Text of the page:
Faith in the Lord and in His faithfulness to His promises to us — that is an essential key to answered prayer. The disciples had failed to cast a demon out of a demon-possessed boy. They asked Jesus, “Why couldn’t we drive it out? He replied, ‘Because you have so little faith’ (Matthew 17:19-20).
Are you desiring more answers to prayer (assuming that you’re asking consistent with the will of God - 1 John 5:14f)? Call upon the Lord to increase your faith. Then pray with that increased faith. Jesus promised: “If you believe, you will receive whatever you ask for in prayer.” He said that faith as small as a mustard seed can be mountain-moving faith. And remember James’s encouragement about praying in faith: “But let him ask in faith, with no doubting” (James 1:6, NKJV).
Jesus used some natural illustrations here to make some spiritual points. The “if” was how trustworthy someone had been (1) in handling worldly wealth and (2) in properly caring for someone else’s property. How we deal with those natural realms says much about how we’ll deal with spiritual issues.
If you’re faithful in handling worldly wealth, then it is implied by Jesus that He can trust you with “true riches,” the things of the kingdom of God. If you are faithful to “that which is another man’s,” then He can consider you trustworthy to “give you that which is your own” (vs. 12, KJV).
In the years when I was helping train future ministers in our church-based Bible School, I would watch how those future ministers performed in helping existing church leaders in their ministries. Those faithful to serve others in their ministries often proved to be the ones who could then be entrusted with leading ministries of their own.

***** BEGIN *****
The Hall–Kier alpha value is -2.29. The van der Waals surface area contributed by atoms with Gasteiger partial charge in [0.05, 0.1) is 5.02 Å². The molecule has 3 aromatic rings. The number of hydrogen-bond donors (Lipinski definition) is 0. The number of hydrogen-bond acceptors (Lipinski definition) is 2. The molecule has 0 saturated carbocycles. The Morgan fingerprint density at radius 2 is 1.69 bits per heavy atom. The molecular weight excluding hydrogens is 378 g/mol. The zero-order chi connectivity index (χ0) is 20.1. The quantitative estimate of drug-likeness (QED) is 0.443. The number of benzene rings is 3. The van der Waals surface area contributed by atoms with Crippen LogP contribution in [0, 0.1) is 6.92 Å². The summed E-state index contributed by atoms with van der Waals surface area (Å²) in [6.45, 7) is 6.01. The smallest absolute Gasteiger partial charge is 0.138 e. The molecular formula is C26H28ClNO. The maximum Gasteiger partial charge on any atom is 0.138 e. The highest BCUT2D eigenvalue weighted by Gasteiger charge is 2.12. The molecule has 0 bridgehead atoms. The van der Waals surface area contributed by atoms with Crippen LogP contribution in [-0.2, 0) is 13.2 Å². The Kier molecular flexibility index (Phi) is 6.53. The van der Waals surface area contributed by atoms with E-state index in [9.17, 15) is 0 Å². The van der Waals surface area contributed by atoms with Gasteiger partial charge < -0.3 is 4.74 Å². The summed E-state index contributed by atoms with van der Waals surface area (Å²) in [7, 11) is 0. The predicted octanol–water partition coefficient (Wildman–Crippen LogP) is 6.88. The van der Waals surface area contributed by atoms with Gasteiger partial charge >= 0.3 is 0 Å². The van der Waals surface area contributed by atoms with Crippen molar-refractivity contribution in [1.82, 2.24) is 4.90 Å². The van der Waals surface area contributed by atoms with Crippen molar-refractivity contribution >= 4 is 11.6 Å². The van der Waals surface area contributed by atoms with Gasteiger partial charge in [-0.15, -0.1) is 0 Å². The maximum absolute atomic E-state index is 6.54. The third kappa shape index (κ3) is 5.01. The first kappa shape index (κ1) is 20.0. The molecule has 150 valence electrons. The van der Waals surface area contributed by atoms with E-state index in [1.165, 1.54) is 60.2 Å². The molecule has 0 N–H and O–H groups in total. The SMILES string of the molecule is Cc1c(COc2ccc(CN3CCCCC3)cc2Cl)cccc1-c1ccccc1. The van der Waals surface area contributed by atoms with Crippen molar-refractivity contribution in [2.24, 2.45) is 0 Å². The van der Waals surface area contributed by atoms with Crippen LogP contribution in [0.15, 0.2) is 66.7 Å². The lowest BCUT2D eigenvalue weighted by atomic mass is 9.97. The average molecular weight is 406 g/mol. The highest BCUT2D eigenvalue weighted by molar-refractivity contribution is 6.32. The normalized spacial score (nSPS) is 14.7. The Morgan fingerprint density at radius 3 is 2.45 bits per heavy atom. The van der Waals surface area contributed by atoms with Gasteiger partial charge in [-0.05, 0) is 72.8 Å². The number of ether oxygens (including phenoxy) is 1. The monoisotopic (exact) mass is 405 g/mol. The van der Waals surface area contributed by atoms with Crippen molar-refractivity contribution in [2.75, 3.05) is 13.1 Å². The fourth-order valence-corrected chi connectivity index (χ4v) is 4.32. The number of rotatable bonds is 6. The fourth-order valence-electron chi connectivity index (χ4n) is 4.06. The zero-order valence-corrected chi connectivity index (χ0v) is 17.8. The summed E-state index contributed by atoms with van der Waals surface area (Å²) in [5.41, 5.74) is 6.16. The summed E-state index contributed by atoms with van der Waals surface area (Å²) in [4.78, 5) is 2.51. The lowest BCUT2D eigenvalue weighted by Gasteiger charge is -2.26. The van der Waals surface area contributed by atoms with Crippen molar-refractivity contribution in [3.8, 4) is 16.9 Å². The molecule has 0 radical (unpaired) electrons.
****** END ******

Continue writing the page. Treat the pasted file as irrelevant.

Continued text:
This is a short verse, but it's a biggie! It’s very easy to say, “I love you, Lord.” But Jesus said there’s a practical proof that we love Him: “keep my commandments” (KJV). The apostle John wrote similarly: “This is love for God: to keep his commands” (1 John 5:2).
This concept of keeping, of obeying, of putting into practice the Lord’s commands and teachings is a principle that runs throughout Scripture. For example, in the Parable of the Wise and Foolish Builders (Luke 6:46-49), there are two types, the wise and the foolish. The wise ones are those who (1) hear the Lord’s words and (2) put them into practice. The foolish ones are those who (1) likewise hear the Lord’s words, but (2) do not put them into practice. To those so foolish, the Lord says, “Why do you call me, ‘Lord, Lord,’ and do not do what I say?”
Since my earliest days as a born-again believer more than 50 years ago, I have been motivated by verse 8: “Herein is my Father glorified, that ye bear much fruit” (KJV). I want to bear fruit of the Spirit in my own life and the fruit of souls won and trained for the Lord. The evaluation of the success of those efforts, of course, belongs only to the Lord. Bearing fruit within and without should be a strong motive in every believer.
Jesus gives us a key in His likening of Himself to the life-giving Vine and us as the branches dependent upon the Vine for life and fruit-bearing. The key? — “Remain in me and I in you.” Some other versions translate “remaining” in Jesus as abiding in Him, living in Him, staying united with Him, staying joined to Him. In other words, be a branch firmly and always attached to Jesus the Vine, drawing our life from Him and, in turn, able to bear upon our branches much fruit for the Vine.
The “if” takeaway for us to be fruit-bearers: live very close to Jesus, abiding in Him and allowing Him full reign in you and in the living of your life.
The “if” here is a partial list of areas of spiritual giftedness from God — “if” in the sense of “whatever” gift or gifts God has placed in you, use that gift as part of the overall “body ministry” of the body of Christ on earth. This is the team concept spelled out in 1 Corinthians, chapters 12 and 14, and elsewhere. God gives a spiritual gift or gifts to each of us (1 Peter 4:10). It is our duty to use that gift, to minister that gift, in order to add to the overall ministry of the wider body of Christ (our local church and the Church of the Lord at large).